Lower Colorado River Authority General Manager Phil Wilson presents the 'State of the LCRA' to local leaders at a luncheon in Horseshoe Bay on Aug. 24. Staff photo by Suzanne Freeman
Along with a series of planned stories on water issues in the Highland Lakes, which kicked off in the August 2022 issue of The Picayune Magazine, the DailyTrib.com is following water news as it happens. For an up-to-date list of all the water stories, visit the Troubled Waters webpage.
Yes, the water management plan was part of the presentation given to local leaders at the Lower Colorado River Authority’s “State of the LCRA” luncheon in Horseshoe Bay on Wednesday, Aug. 24, but that was not all that was on the plate.
Along with rare roast beef, chicken piccata, green beans, and mashed potatoes, General Manager Phil Wilson and other members of LCRA’s top management served up facts and figures on the cost of maintaining the dams, investments in transmission, and how the authority has kept power costs low. He discussed the LCRA’s development of solar energy and how it supports economic development in the communities it serves.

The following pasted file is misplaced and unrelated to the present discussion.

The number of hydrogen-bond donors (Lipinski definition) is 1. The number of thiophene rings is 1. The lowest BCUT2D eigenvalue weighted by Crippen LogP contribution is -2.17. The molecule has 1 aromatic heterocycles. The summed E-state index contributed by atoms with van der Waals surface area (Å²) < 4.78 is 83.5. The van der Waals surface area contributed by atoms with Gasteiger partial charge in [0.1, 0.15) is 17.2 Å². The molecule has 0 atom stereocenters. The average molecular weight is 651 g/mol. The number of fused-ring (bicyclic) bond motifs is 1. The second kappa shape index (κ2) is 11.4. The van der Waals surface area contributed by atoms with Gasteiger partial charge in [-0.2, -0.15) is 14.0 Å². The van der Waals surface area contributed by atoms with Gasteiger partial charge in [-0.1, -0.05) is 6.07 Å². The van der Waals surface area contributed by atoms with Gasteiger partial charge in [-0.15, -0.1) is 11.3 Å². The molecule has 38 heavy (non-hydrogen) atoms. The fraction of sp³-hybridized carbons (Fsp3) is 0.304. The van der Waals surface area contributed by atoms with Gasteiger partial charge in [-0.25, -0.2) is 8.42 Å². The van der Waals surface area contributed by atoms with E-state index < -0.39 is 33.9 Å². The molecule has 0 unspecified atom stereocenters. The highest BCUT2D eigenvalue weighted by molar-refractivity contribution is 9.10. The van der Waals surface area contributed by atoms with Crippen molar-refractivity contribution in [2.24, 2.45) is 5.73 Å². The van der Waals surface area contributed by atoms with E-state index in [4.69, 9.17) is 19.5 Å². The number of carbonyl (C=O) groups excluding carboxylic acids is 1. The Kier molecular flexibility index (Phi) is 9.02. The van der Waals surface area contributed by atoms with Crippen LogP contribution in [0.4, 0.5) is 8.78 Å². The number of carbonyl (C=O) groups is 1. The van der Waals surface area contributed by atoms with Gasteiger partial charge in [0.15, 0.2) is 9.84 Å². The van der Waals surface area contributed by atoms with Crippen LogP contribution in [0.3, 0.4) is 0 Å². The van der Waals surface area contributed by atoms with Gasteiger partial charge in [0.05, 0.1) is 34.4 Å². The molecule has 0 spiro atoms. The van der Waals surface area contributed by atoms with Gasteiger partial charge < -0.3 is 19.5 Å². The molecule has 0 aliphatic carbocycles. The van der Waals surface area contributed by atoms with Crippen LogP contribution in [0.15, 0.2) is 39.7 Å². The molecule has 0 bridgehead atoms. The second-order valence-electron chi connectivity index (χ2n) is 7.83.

Dam maintenance: More than $134 million has been invested since 2010; plans to invest more than $107 million from 2023-27.
Transmission: Invested a record-breaking $458 million in capital investments in fiscal year 2022; planning to invest about $2.2 billion over the next five years.
Wholesale power: Rates have remained stable and competitive, costs controlled, debt lowered.
Solar energy: 141 megawatts from Juno Solar project in Borden County; 10 megawatts from Mars Solar project in Webb County; evaluating new projects.
Radio system: More than 100 cities, counties, electric utilities, and other public safety entities use the LCRA radio system, which covers more than 50,000 square-miles.
Community: Awarded 1,888 grants for more than $48.7 million in the Community Development Partnership program; donated $230 million in community-raised matching funds for a total investment of $278 million.
Broadband: Owns about 3,700 right-of-way miles, 2,200 of which already include fiber; plans to add fiber to another 1,200 miles in the next five years.
In the 2021 Texas Legislature session, lawmakers passed Senate Bill 632 authorizing the LCRA to provide fiber capacity or facilities to enable broadband service connectivity.
“We will not be internet providers, but we will serve as the ‘middle mile’ for provision of broadband services,” Wilson said.
The answer from the LCRA repeatedly has been “no,” that the water management plan is doing its job. Wilson reiterated his point at the luncheon.
“Even with inflows at historic lows and well-below average rainfall, lakes Buchanan and Travis are still at about 56 percent full,” he said. “As of this week, there’s about 200,000 acre-feet more in storage than there was in August 2011.”
The year 2011 was the worst single-year drought in Texas history.